Living in Japan, one of my first plant tours was Honda’s automotive plant in Sayama. It’s one of their biggest domestic factories, where they manufacture the Accord and CR-V…among others, of course.
I was able to witness how much love goes into producing every single vehicle. It was fantastic.
Today I’ll be focusing on the best shock and strut replacements for three different Honda models. The Accord and CR-V I could see there and one additional guest – Honda Element.
➥➥ For CR-V shocks, I recommend considering Bilstein’s B6 4600 series. KYB and Monroe aren’t as good in the SUV shocks market compared to what Bilstein offers for the price.
If you need struts, a Monroe strut assembly will do the job. It achieves OEM-like performance and provides decent dampening.
➥➥ For Accord: I’d go with Monroe’s QuickStrut assembly for older models (2000-2002) OR the standard Excel G goodness from KYB for a newer Accord (2007+).
My personal opinion, but I believe KYB offer more refined performance. Firmer ride without being too stiff compared to Monroe. The better option overall for Japanese cars. 🙂
➥➥ For Honda Element, I’d definitely stick to KYB over Monroe. Once again, a set of Excel G will make the most sense if you want to go aftermarket over OEM with your suspension worries.
Additional options can be Sensen struts if you’re on the thrifty side or Gabriel struts if you can find good deals on Ebay.
Will I explain why I made these exact choices? Of course. But let’s first cover a few important details. You can skip to whichever section interests you from the Table of Contents: [toc]
Going aftermarket vs OEM with your Honda
This dilemma isn’t only limited to Honda, of course. There’s always a lot of talk among car owners of any kind.
In the case of Honda models, the decision has always been easy for me.
Aftermarket shocks and struts can literally cost half than what you’d pay for OEM parts. Normally, the fit would be a concern, I agree.
However, Honda is an Asian car. Guess who makes perfect fitting replacements for asian cars?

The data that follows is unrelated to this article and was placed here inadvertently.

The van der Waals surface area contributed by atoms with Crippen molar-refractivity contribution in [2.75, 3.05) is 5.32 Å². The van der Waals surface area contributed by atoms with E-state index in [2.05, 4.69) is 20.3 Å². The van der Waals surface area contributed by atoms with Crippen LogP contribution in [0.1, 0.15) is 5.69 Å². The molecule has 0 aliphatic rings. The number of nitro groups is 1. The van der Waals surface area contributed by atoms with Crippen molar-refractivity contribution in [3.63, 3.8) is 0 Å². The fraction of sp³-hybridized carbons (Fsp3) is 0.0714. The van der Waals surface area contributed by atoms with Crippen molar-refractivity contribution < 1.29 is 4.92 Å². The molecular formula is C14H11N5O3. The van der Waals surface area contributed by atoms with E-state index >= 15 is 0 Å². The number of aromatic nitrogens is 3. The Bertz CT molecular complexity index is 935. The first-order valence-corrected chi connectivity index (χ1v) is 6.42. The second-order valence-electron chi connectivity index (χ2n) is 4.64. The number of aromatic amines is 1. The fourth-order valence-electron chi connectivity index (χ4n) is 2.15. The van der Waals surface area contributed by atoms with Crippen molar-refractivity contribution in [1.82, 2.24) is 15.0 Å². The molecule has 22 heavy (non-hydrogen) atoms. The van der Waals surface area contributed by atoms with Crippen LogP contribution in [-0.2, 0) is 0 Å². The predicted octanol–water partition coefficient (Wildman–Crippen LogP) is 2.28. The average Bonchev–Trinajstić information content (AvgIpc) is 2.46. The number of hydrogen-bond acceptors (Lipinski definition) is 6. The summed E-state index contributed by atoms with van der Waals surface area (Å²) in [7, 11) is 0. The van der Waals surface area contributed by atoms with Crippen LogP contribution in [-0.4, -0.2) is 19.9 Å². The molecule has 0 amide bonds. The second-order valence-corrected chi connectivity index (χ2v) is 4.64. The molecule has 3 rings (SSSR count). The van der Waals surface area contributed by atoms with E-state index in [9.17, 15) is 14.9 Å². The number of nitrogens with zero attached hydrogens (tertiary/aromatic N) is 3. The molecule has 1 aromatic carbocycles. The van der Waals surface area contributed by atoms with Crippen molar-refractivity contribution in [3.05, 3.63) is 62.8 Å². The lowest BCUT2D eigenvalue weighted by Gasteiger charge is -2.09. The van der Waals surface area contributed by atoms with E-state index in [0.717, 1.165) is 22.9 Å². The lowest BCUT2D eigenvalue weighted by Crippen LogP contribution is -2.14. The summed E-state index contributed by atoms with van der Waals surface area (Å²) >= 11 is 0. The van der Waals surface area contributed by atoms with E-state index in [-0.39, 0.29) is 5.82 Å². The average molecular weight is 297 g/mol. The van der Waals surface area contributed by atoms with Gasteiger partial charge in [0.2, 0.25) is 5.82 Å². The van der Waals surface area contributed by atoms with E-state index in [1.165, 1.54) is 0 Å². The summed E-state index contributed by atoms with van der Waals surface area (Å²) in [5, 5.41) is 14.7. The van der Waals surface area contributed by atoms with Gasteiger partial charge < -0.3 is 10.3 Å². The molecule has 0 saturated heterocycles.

Yep, that’s KYB. Their aftermarket shocks fit exactly like your OEMs would do. That’s the whole point of their manufacture and partnerships with leading brands like Toyota.
And frankly, even with Bilstein or Monroe, you don’t need to tinker around too much anyways.
Will they ride firmer? It depends. Monroe try to imitate the OEM dampening/soft rides, KYB are a bit firmer. Bilstein shocks ride the smoothes on SUVs and uneven terrain as I’ve pointed out in my KYB vs Bilstein overview.
Installing the shocks/strut replacements yourself or getting them installed
Totally up to you, but it really seems more intimidating than it is. Except if you have some serious rust around your shocks or there are other severe complications.
If your shocks are just shot by mileage, you’ll be done in several hours to a day of work (depending on experience). Strut assemblies will make things even easier for those without any serious DIY experience.
Seriously, don’t be scared. Or if you are, check the pals over at DriveAccord who shared their own experiences DIYing the replacement process.
It’ll save you quite a bit of money too. Here’s an example video with the Accord:
Best struts & shocks for Honda CRV
Starting with shocks, it’s easy to understand why I’d go for the Bilstein 4600 series.
Elegant monotube construction with digressive valving, good plating and sturdier construction than you can get with any Monroe or KYB shock.
These also ride smoother than Koni, Monroe or KYB shock replacements. All in all, these are Bilstein’s balanced manufacture for urban-dwelling SUVs. Neat design, easy installation:
Here’s the correct Bilstein front shock and if you need it – the corresponding rear 4600 shock.
If you’re searching for struts…
As I said, Monroe’s strut assemblies make a lot of sense in general situations.
They’re affordable without being cheap in construction, minimize squeals/noises and give you decent control over your ride. Monroe’s assembly’s best selling points are the quickness and ease of installation. It’s unbeatable.
Monroe front assemblies – on the left you need this one, and on the right you can get this one.
That said, with the CR-V you can also go with OEM struts if needed too.
Best aftermarket struts for Honda Accord
OK, now this might depend on the Accord model you have. For earlier 2000, 2001 or 2002 Accord, once again you can grab the respective Monroe QuickStrut Assembly.
If you can, however, I’d advise you to go KYB.
This is easy with the 2007 Accord where KYB has the Excel G ready to kickstart your ride into comfort and control:
I mentioned it before, but KYB are the replacement for asian car brands. They work together with car makers – including Honda, to ensure their struts and shocks are a perfect fit for various models.
Sure, they ride a bit firmer than a true OEM, but that gives you a little bit more control.
The Teflon coated piston band and general construction are also great. They make sure you get a longer life out of these little buddies. In no way is this construction comparable to higher-end Bilstein parts, but then again Bilsteins focus more on more demanding performance like SUV/4WD/offroad.
Looking for a complete corner assembly?
Best struts for Honda Element